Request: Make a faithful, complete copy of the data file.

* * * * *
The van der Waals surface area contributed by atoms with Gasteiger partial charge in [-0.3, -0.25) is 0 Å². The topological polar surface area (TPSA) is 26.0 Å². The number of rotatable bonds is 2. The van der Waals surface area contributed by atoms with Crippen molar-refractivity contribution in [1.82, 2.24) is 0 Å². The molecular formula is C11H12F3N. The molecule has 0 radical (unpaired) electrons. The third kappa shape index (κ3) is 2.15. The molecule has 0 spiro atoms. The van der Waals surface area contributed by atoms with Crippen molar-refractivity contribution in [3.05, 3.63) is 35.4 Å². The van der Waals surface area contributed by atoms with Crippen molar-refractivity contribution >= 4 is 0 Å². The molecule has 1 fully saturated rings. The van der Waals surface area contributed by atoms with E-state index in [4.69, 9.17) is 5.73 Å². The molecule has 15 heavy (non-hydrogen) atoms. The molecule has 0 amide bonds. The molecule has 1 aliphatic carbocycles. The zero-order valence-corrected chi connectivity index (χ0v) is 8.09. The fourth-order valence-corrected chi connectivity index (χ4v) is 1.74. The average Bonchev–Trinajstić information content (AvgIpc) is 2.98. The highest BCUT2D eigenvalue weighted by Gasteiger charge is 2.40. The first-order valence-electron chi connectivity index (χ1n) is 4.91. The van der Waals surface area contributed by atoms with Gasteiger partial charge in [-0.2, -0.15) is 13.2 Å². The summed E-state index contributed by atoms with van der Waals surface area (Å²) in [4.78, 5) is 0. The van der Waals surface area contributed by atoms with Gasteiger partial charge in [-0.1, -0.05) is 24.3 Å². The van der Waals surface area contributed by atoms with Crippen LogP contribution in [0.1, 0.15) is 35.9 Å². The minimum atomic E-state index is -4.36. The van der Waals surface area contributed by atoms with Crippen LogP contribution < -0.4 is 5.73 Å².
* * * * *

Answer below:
The van der Waals surface area contributed by atoms with Gasteiger partial charge in [-0.3, -0.25) is 0 Å². The topological polar surface area (TPSA) is 26.0 Å². The number of rotatable bonds is 2. The van der Waals surface area contributed by atoms with Crippen molar-refractivity contribution in [1.82, 2.24) is 0 Å². The molecular formula is C11H12F3N. The molecule has 0 radical (unpaired) electrons. The third kappa shape index (κ3) is 2.15. The molecule has 0 spiro atoms. The van der Waals surface area contributed by atoms with Crippen molar-refractivity contribution in [3.05, 3.63) is 35.4 Å². The van der Waals surface area contributed by atoms with Crippen molar-refractivity contribution >= 4 is 0 Å². The molecule has 1 fully saturated rings. The van der Waals surface area contributed by atoms with E-state index in [4.69, 9.17) is 5.73 Å². The molecule has 15 heavy (non-hydrogen) atoms. The molecule has 0 amide bonds. The molecule has 1 aliphatic carbocycles. The zero-order valence-corrected chi connectivity index (χ0v) is 8.09. The fourth-order valence-corrected chi connectivity index (χ4v) is 1.74. The average Bonchev–Trinajstić information content (AvgIpc) is 2.98. The highest BCUT2D eigenvalue weighted by Gasteiger charge is 2.40. The first-order valence-electron chi connectivity index (χ1n) is 4.91. The van der Waals surface area contributed by atoms with Gasteiger partial charge in [-0.2, -0.15) is 13.2 Å². The summed E-state index contributed by atoms with van der Waals surface area (Å²) in [4.78, 5) is 0. The van der Waals surface area contributed by atoms with Gasteiger partial charge in [-0.1, -0.05) is 24.3 Å². The van der Waals surface area contributed by atoms with Crippen LogP contribution in [0.1, 0.15) is 35.9 Å². The minimum atomic E-state index is -4.36. The van der Waals surface area contributed by atoms with Crippen LogP contribution < -0.4 is 5.73 Å².